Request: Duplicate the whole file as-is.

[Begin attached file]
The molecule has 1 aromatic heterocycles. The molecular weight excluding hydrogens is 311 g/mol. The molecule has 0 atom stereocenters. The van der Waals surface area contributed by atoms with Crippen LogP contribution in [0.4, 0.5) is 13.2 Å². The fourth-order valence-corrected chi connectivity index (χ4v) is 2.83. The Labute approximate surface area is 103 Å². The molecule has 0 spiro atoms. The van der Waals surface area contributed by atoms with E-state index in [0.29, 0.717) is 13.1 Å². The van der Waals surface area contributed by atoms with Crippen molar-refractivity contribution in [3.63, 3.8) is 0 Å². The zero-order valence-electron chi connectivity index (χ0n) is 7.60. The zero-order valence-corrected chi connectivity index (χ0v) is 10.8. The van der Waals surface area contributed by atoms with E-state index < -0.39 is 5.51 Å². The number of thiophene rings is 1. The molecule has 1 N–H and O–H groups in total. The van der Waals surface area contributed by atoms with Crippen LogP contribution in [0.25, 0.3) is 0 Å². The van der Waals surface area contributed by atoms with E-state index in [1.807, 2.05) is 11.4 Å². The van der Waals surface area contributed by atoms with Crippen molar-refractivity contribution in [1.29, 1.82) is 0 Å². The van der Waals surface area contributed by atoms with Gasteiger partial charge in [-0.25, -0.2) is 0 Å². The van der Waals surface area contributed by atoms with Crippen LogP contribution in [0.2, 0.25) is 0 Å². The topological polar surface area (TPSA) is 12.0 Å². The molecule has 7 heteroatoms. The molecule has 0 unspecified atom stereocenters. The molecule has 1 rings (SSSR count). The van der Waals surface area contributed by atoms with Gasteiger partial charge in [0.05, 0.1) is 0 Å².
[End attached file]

The molecule has 1 aromatic heterocycles. The molecular weight excluding hydrogens is 311 g/mol. The molecule has 0 atom stereocenters. The van der Waals surface area contributed by atoms with Crippen LogP contribution in [0.4, 0.5) is 13.2 Å². The fourth-order valence-corrected chi connectivity index (χ4v) is 2.83. The Labute approximate surface area is 103 Å². The molecule has 0 spiro atoms. The van der Waals surface area contributed by atoms with E-state index in [0.29, 0.717) is 13.1 Å². The van der Waals surface area contributed by atoms with Crippen molar-refractivity contribution in [3.63, 3.8) is 0 Å². The zero-order valence-electron chi connectivity index (χ0n) is 7.60. The zero-order valence-corrected chi connectivity index (χ0v) is 10.8. The van der Waals surface area contributed by atoms with E-state index < -0.39 is 5.51 Å². The number of thiophene rings is 1. The molecule has 1 N–H and O–H groups in total. The van der Waals surface area contributed by atoms with Crippen LogP contribution in [0.25, 0.3) is 0 Å². The van der Waals surface area contributed by atoms with E-state index in [1.807, 2.05) is 11.4 Å². The van der Waals surface area contributed by atoms with Crippen molar-refractivity contribution in [1.29, 1.82) is 0 Å². The van der Waals surface area contributed by atoms with Gasteiger partial charge in [-0.25, -0.2) is 0 Å². The van der Waals surface area contributed by atoms with Crippen LogP contribution in [0.2, 0.25) is 0 Å². The topological polar surface area (TPSA) is 12.0 Å². The molecule has 7 heteroatoms. The molecule has 0 unspecified atom stereocenters. The molecule has 1 rings (SSSR count). The van der Waals surface area contributed by atoms with Gasteiger partial charge in [0.05, 0.1) is 0 Å².